This last Saturday I was balls deep in a Law and Order marathon when I got the sudden urge to make some soup.  I had a bunch of little leeks, beets, and carrots that I managed to salvage from the garden.  These would form the base of my soup.  Unfortunately, I didn’t have enough potatoes for the potato leek soup that I was craving.  I realized I needed something else to make the soup magical.  I put some pants on, loaded up the old pom-chi, and headed to the local store.

I ran the gauntlet that we call Foodland, avoiding eye contact with people so I didn’t have to do the dreaded stop and chat.  It was during one of these moments that I spotted what I knew would be perfect.  Squash!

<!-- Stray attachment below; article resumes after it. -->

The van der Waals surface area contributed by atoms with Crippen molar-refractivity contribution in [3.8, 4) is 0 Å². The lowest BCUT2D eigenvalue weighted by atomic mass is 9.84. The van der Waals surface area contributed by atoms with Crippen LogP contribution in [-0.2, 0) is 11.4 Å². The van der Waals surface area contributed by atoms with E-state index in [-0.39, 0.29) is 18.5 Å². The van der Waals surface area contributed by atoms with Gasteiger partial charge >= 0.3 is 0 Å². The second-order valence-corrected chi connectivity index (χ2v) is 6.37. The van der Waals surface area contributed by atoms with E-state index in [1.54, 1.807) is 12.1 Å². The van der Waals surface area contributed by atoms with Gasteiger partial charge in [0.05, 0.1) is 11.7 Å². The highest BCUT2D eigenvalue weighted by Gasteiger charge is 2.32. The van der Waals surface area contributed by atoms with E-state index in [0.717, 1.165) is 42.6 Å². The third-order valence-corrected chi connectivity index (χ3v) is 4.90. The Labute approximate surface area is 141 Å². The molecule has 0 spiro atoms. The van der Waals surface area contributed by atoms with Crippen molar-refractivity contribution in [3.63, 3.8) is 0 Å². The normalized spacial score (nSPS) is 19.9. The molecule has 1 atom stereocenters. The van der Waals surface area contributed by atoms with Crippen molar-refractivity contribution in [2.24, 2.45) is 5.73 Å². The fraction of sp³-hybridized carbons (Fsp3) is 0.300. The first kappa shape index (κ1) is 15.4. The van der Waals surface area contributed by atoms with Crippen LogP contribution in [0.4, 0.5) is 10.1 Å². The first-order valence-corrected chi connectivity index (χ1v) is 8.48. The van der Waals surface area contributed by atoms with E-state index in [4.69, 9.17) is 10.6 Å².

It’s fall after all. What better way to warm the soul than a hearty cup of squash soup?  I carefully picked through the many varieties of squash and stumbled across an orange acorn squash.  Just like the Dude, I knew this squash would tie the soup together.  I rushed home to begin preparation.  The first thing to do when preparing a squash for soup is to cut the ends off and remove the peel using a vegetable peeler.  Then carefully cut squash lengthwise and remove middle part making sure to save the seeds for a healthy snack later.  Once the squash is de-turded you can begin to make the soup.


-2 tablespoons butter of olive oil

-1 leek chopped into fine pieces

-1 small beet diced

-1 diced carrot

-1 diced celery

-2 pounds winter squash, peeled, seeded, and cut into 1 ½ -inch chunks

-4 cups chicken or vegetable broth

-3 cloves garlic